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FOr me, the distance from the bridge is critical for a bridge pickup. It only takes a few mms too close for a pickup to become rather uselessly thin and/or honky for my needs. The MM sweetspot is as far as I want to go bridgeward.

I suspect that manufacturers like Sandberg position their bridge humbucker where it is for mainly cosmetic reasons. The positioning I have shown in the OP may look cumbersome as we are not used to it, but for a variety of useful tones it is way ahead IMO.

Edited by hamfist

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[quote name='hamfist' timestamp='1388994984' post='2328433']
I suspect that manufacturers like Sandberg position their bridge humbucker where it is for mainly cosmetic reasons. The positioning I have shown in the OP may look cumbersome as we are not used to it, but for a variety of useful tones it is way ahead IMO.
[/quote]

I would doubt very much that Sandberg place their pickups where they do for cosmetic reasons. They position their bridge pickups closer to the traditional Jazz bridge pickup position which surely increases the tonal variables. There is no best option as "Useful tones" are entirely subjective to the player. Personally speaking, I wouldn't have a bass that didn't have a pickup in the tight and honky zone. That's the pickup on which I play most of the time. I agree that tonal options are good though. I just prefer distance between the pickups, different positions, different string resonance, different pickup types, different sounds, blend to suit, bobs yer uncle.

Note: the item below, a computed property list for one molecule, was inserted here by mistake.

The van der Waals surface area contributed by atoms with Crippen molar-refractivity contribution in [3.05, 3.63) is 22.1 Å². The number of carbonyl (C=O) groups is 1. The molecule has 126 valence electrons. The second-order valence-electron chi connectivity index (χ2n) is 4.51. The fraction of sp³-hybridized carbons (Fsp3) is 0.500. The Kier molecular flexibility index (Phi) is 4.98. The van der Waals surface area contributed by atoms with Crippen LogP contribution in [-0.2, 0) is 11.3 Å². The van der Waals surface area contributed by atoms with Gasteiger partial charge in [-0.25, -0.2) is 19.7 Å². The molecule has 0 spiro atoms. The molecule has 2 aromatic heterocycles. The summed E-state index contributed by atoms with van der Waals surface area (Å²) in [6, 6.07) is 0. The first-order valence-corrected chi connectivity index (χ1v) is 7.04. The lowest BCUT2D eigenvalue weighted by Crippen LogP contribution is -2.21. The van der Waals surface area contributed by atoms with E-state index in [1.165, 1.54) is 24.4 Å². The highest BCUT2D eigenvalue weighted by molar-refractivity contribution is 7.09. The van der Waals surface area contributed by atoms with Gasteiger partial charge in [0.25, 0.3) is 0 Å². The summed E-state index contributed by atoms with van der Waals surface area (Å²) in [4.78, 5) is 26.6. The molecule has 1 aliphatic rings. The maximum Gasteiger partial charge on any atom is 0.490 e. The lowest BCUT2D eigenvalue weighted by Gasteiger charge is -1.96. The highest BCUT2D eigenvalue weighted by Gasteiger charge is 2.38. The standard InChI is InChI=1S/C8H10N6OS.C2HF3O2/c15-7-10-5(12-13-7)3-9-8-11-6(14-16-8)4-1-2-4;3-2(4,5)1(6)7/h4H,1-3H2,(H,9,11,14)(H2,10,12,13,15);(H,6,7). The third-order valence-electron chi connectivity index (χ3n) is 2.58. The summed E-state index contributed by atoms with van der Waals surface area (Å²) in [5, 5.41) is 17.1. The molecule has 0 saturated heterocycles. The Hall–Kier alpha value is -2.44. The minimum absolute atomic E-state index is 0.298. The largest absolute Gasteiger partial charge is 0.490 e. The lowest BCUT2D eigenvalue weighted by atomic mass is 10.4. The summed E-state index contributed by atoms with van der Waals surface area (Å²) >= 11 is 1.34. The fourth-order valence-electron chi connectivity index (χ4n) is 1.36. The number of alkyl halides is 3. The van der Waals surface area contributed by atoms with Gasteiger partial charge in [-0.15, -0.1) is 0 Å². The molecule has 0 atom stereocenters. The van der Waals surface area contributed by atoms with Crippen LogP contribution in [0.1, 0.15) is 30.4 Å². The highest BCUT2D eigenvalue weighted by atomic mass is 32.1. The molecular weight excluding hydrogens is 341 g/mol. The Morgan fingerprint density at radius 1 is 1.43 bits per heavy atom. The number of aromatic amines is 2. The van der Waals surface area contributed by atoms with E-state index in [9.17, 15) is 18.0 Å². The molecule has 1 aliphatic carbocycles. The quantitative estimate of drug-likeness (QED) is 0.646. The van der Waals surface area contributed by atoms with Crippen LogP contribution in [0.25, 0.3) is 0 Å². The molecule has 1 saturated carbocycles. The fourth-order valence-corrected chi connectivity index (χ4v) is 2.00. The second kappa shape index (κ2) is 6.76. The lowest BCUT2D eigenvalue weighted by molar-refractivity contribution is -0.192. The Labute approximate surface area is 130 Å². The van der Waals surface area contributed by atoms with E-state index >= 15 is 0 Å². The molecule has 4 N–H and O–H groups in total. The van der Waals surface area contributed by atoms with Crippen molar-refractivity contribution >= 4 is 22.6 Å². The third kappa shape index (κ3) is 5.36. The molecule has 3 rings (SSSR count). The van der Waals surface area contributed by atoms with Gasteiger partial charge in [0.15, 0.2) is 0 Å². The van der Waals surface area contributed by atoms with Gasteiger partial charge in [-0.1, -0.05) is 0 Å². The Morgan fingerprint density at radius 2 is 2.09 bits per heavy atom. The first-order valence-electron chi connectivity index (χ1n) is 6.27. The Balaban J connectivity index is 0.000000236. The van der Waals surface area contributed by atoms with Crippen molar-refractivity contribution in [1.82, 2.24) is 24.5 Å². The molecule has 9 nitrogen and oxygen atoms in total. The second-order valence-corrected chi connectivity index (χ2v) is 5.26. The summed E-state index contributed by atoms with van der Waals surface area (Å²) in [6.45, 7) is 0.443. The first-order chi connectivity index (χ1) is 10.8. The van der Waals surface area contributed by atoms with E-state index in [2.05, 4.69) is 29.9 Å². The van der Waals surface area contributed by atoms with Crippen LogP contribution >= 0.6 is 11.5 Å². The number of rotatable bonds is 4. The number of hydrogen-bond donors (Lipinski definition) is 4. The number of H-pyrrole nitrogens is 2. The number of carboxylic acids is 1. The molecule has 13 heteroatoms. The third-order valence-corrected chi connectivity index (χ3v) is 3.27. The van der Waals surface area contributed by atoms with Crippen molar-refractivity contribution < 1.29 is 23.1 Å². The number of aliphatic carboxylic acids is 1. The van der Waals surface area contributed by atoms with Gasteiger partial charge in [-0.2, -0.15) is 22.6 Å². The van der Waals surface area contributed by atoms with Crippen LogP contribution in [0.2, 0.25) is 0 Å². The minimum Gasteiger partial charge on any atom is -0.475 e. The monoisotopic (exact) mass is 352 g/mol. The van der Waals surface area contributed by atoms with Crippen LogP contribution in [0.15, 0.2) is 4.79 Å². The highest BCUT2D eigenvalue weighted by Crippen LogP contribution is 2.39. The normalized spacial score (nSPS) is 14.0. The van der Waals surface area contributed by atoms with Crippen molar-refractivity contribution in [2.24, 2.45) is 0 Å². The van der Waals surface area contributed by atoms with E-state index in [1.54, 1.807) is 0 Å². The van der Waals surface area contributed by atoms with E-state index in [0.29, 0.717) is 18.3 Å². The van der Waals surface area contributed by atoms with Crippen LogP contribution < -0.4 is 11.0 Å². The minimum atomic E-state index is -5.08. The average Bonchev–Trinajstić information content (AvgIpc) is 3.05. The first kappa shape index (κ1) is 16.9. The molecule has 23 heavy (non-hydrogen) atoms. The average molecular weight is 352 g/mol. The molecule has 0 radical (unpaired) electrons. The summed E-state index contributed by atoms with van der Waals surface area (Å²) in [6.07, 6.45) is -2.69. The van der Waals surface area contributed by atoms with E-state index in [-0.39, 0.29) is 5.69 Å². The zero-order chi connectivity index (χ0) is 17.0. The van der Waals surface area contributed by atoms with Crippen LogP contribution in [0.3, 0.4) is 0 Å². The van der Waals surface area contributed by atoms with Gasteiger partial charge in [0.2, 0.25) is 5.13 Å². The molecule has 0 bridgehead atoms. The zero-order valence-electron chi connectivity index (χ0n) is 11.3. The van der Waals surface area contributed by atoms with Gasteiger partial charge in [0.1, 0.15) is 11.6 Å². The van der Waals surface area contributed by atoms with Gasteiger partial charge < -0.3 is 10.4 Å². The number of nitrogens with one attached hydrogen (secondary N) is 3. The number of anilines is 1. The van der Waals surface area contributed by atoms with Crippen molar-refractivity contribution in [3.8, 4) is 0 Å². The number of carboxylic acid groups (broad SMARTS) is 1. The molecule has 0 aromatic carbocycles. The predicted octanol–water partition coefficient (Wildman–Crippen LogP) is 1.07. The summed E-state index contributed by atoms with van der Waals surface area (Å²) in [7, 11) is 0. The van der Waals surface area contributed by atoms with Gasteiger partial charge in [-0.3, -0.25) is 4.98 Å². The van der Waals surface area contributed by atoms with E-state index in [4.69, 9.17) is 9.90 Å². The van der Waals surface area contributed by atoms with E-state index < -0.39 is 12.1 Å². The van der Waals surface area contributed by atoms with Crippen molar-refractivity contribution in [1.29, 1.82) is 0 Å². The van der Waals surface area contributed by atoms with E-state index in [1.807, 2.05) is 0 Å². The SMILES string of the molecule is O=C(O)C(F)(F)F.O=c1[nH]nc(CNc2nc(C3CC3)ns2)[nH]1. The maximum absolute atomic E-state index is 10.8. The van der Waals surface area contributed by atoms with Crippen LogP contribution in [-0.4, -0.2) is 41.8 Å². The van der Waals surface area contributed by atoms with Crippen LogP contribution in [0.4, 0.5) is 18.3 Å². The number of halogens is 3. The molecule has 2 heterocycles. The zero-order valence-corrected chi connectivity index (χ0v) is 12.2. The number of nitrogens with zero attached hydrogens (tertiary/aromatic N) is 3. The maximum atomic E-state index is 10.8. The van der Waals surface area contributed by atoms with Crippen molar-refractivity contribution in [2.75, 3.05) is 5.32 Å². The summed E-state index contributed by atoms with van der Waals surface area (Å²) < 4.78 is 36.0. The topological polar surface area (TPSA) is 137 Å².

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[quote name='Fionn' timestamp='1388996987' post='2328451']